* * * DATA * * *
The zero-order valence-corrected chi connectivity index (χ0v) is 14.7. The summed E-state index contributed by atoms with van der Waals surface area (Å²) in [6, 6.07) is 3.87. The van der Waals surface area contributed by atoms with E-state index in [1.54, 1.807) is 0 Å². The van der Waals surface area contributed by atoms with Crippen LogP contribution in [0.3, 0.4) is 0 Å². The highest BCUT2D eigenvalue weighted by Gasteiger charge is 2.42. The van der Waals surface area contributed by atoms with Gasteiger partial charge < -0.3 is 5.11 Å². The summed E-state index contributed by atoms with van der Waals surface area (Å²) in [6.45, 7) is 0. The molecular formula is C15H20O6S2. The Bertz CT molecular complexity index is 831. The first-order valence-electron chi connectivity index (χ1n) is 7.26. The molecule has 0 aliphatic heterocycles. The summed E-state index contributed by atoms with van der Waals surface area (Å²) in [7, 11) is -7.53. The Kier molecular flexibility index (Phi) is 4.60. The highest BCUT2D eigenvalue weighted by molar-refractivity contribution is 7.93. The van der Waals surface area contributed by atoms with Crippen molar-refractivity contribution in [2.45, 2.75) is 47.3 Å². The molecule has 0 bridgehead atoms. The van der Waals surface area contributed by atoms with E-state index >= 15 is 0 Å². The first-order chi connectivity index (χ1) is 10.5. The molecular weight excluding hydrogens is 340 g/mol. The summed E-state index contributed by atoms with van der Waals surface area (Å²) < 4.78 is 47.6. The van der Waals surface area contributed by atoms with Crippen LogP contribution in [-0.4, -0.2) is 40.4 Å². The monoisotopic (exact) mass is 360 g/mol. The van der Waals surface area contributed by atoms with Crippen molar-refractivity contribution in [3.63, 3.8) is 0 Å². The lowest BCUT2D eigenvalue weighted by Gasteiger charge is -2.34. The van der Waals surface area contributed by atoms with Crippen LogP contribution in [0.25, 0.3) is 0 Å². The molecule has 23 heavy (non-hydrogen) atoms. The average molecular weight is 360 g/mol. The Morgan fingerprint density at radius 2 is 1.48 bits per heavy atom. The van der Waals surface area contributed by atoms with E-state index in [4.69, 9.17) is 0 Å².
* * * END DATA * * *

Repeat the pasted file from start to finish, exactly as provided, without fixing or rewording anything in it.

The zero-order valence-corrected chi connectivity index (χ0v) is 14.7. The summed E-state index contributed by atoms with van der Waals surface area (Å²) in [6, 6.07) is 3.87. The van der Waals surface area contributed by atoms with E-state index in [1.54, 1.807) is 0 Å². The van der Waals surface area contributed by atoms with Crippen LogP contribution in [0.3, 0.4) is 0 Å². The highest BCUT2D eigenvalue weighted by Gasteiger charge is 2.42. The van der Waals surface area contributed by atoms with Gasteiger partial charge < -0.3 is 5.11 Å². The summed E-state index contributed by atoms with van der Waals surface area (Å²) in [6.45, 7) is 0. The molecular formula is C15H20O6S2. The Bertz CT molecular complexity index is 831. The first-order valence-electron chi connectivity index (χ1n) is 7.26. The molecule has 0 aliphatic heterocycles. The summed E-state index contributed by atoms with van der Waals surface area (Å²) in [7, 11) is -7.53. The Kier molecular flexibility index (Phi) is 4.60. The highest BCUT2D eigenvalue weighted by molar-refractivity contribution is 7.93. The van der Waals surface area contributed by atoms with Crippen molar-refractivity contribution in [2.45, 2.75) is 47.3 Å². The molecule has 0 bridgehead atoms. The van der Waals surface area contributed by atoms with E-state index >= 15 is 0 Å². The first-order chi connectivity index (χ1) is 10.5. The molecular weight excluding hydrogens is 340 g/mol. The summed E-state index contributed by atoms with van der Waals surface area (Å²) < 4.78 is 47.6. The van der Waals surface area contributed by atoms with Crippen LogP contribution in [-0.4, -0.2) is 40.4 Å². The monoisotopic (exact) mass is 360 g/mol. The van der Waals surface area contributed by atoms with Crippen molar-refractivity contribution in [3.63, 3.8) is 0 Å². The lowest BCUT2D eigenvalue weighted by Gasteiger charge is -2.34. The van der Waals surface area contributed by atoms with Crippen LogP contribution in [0.25, 0.3) is 0 Å². The molecule has 23 heavy (non-hydrogen) atoms. The average molecular weight is 360 g/mol. The Morgan fingerprint density at radius 2 is 1.48 bits per heavy atom. The van der Waals surface area contributed by atoms with E-state index in [4.69, 9.17) is 0 Å².